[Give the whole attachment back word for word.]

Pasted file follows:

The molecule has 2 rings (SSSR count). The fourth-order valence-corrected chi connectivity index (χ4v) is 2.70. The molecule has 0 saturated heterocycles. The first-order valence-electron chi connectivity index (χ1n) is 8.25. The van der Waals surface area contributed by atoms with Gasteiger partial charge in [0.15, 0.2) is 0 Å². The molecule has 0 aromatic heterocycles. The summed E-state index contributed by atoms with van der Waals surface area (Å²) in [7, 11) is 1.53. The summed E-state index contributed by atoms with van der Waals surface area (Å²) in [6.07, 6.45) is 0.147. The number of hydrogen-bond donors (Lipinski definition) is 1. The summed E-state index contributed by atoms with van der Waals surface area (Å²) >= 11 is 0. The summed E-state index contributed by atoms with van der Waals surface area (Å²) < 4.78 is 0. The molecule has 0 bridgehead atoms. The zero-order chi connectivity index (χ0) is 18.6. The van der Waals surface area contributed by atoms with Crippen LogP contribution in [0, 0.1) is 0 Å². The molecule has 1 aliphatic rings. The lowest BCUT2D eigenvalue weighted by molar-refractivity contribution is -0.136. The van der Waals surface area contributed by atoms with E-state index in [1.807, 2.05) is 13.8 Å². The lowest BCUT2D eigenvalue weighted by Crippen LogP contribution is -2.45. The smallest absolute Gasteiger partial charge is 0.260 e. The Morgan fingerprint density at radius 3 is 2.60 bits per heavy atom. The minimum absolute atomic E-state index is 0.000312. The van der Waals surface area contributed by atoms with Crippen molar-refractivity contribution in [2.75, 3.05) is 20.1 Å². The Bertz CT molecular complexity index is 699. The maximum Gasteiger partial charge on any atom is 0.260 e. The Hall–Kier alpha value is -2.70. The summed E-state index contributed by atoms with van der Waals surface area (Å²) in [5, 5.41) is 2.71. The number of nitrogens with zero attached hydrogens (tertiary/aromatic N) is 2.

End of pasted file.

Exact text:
The molecule has 2 rings (SSSR count). The fourth-order valence-corrected chi connectivity index (χ4v) is 2.70. The molecule has 0 saturated heterocycles. The first-order valence-electron chi connectivity index (χ1n) is 8.25. The van der Waals surface area contributed by atoms with Gasteiger partial charge in [0.15, 0.2) is 0 Å². The molecule has 0 aromatic heterocycles. The summed E-state index contributed by atoms with van der Waals surface area (Å²) in [7, 11) is 1.53. The summed E-state index contributed by atoms with van der Waals surface area (Å²) in [6.07, 6.45) is 0.147. The number of hydrogen-bond donors (Lipinski definition) is 1. The summed E-state index contributed by atoms with van der Waals surface area (Å²) >= 11 is 0. The summed E-state index contributed by atoms with van der Waals surface area (Å²) < 4.78 is 0. The molecule has 0 bridgehead atoms. The zero-order chi connectivity index (χ0) is 18.6. The van der Waals surface area contributed by atoms with Crippen LogP contribution in [0, 0.1) is 0 Å². The molecule has 1 aliphatic rings. The lowest BCUT2D eigenvalue weighted by molar-refractivity contribution is -0.136. The van der Waals surface area contributed by atoms with E-state index in [1.807, 2.05) is 13.8 Å². The lowest BCUT2D eigenvalue weighted by Crippen LogP contribution is -2.45. The smallest absolute Gasteiger partial charge is 0.260 e. The Morgan fingerprint density at radius 3 is 2.60 bits per heavy atom. The minimum absolute atomic E-state index is 0.000312. The van der Waals surface area contributed by atoms with Crippen molar-refractivity contribution in [2.75, 3.05) is 20.1 Å². The Bertz CT molecular complexity index is 699. The maximum Gasteiger partial charge on any atom is 0.260 e. The Hall–Kier alpha value is -2.70. The summed E-state index contributed by atoms with van der Waals surface area (Å²) in [5, 5.41) is 2.71. The number of nitrogens with zero attached hydrogens (tertiary/aromatic N) is 2.